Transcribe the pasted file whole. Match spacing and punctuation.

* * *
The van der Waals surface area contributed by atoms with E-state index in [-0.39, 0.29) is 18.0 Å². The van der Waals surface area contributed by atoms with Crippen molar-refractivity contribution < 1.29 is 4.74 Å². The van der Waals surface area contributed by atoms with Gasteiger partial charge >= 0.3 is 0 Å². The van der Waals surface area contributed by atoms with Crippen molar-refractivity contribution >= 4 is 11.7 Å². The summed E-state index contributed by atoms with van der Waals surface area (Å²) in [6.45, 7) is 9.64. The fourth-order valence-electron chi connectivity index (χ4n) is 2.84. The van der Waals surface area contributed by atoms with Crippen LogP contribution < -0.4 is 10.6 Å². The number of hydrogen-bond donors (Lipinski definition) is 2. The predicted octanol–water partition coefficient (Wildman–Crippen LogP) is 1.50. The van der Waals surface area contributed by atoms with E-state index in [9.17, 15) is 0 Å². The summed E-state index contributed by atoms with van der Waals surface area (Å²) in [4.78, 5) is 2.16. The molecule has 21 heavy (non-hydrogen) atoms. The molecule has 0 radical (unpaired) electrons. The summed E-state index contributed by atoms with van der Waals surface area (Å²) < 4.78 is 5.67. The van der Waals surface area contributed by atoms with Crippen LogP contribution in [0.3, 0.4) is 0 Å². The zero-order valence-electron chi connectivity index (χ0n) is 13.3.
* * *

The van der Waals surface area contributed by atoms with E-state index in [-0.39, 0.29) is 18.0 Å². The van der Waals surface area contributed by atoms with Crippen molar-refractivity contribution < 1.29 is 4.74 Å². The van der Waals surface area contributed by atoms with Gasteiger partial charge >= 0.3 is 0 Å². The van der Waals surface area contributed by atoms with Crippen molar-refractivity contribution >= 4 is 11.7 Å². The summed E-state index contributed by atoms with van der Waals surface area (Å²) in [6.45, 7) is 9.64. The fourth-order valence-electron chi connectivity index (χ4n) is 2.84. The van der Waals surface area contributed by atoms with Crippen LogP contribution < -0.4 is 10.6 Å². The number of hydrogen-bond donors (Lipinski definition) is 2. The predicted octanol–water partition coefficient (Wildman–Crippen LogP) is 1.50. The van der Waals surface area contributed by atoms with E-state index in [9.17, 15) is 0 Å². The summed E-state index contributed by atoms with van der Waals surface area (Å²) in [4.78, 5) is 2.16. The molecule has 21 heavy (non-hydrogen) atoms. The molecule has 0 radical (unpaired) electrons. The summed E-state index contributed by atoms with van der Waals surface area (Å²) < 4.78 is 5.67. The van der Waals surface area contributed by atoms with Crippen LogP contribution in [0.3, 0.4) is 0 Å². The zero-order valence-electron chi connectivity index (χ0n) is 13.3.